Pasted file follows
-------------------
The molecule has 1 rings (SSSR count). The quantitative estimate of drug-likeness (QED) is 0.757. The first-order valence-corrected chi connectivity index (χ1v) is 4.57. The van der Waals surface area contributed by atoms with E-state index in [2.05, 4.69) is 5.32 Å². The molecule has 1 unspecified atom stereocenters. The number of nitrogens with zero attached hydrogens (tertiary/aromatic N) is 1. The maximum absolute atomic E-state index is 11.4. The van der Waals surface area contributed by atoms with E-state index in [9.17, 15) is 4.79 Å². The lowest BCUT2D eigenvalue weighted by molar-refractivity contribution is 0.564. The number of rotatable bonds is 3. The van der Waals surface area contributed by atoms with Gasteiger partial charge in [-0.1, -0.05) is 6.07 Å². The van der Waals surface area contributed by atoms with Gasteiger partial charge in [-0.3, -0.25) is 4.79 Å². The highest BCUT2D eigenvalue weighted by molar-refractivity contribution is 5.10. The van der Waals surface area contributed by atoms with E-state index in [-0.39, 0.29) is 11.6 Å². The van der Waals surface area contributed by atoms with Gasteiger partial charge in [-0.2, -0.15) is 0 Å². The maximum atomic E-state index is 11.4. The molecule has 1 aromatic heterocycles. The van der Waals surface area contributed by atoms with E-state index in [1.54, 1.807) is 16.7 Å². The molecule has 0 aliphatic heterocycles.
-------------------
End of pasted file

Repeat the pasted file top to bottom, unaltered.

The molecule has 1 rings (SSSR count). The quantitative estimate of drug-likeness (QED) is 0.757. The first-order valence-corrected chi connectivity index (χ1v) is 4.57. The van der Waals surface area contributed by atoms with E-state index in [2.05, 4.69) is 5.32 Å². The molecule has 1 unspecified atom stereocenters. The number of nitrogens with zero attached hydrogens (tertiary/aromatic N) is 1. The maximum absolute atomic E-state index is 11.4. The van der Waals surface area contributed by atoms with E-state index in [9.17, 15) is 4.79 Å². The lowest BCUT2D eigenvalue weighted by molar-refractivity contribution is 0.564. The number of rotatable bonds is 3. The van der Waals surface area contributed by atoms with Gasteiger partial charge in [-0.1, -0.05) is 6.07 Å². The van der Waals surface area contributed by atoms with Gasteiger partial charge in [-0.3, -0.25) is 4.79 Å². The highest BCUT2D eigenvalue weighted by molar-refractivity contribution is 5.10. The van der Waals surface area contributed by atoms with E-state index in [-0.39, 0.29) is 11.6 Å². The van der Waals surface area contributed by atoms with Gasteiger partial charge in [-0.2, -0.15) is 0 Å². The maximum atomic E-state index is 11.4. The molecule has 1 aromatic heterocycles. The van der Waals surface area contributed by atoms with E-state index in [1.54, 1.807) is 16.7 Å². The molecule has 0 aliphatic heterocycles.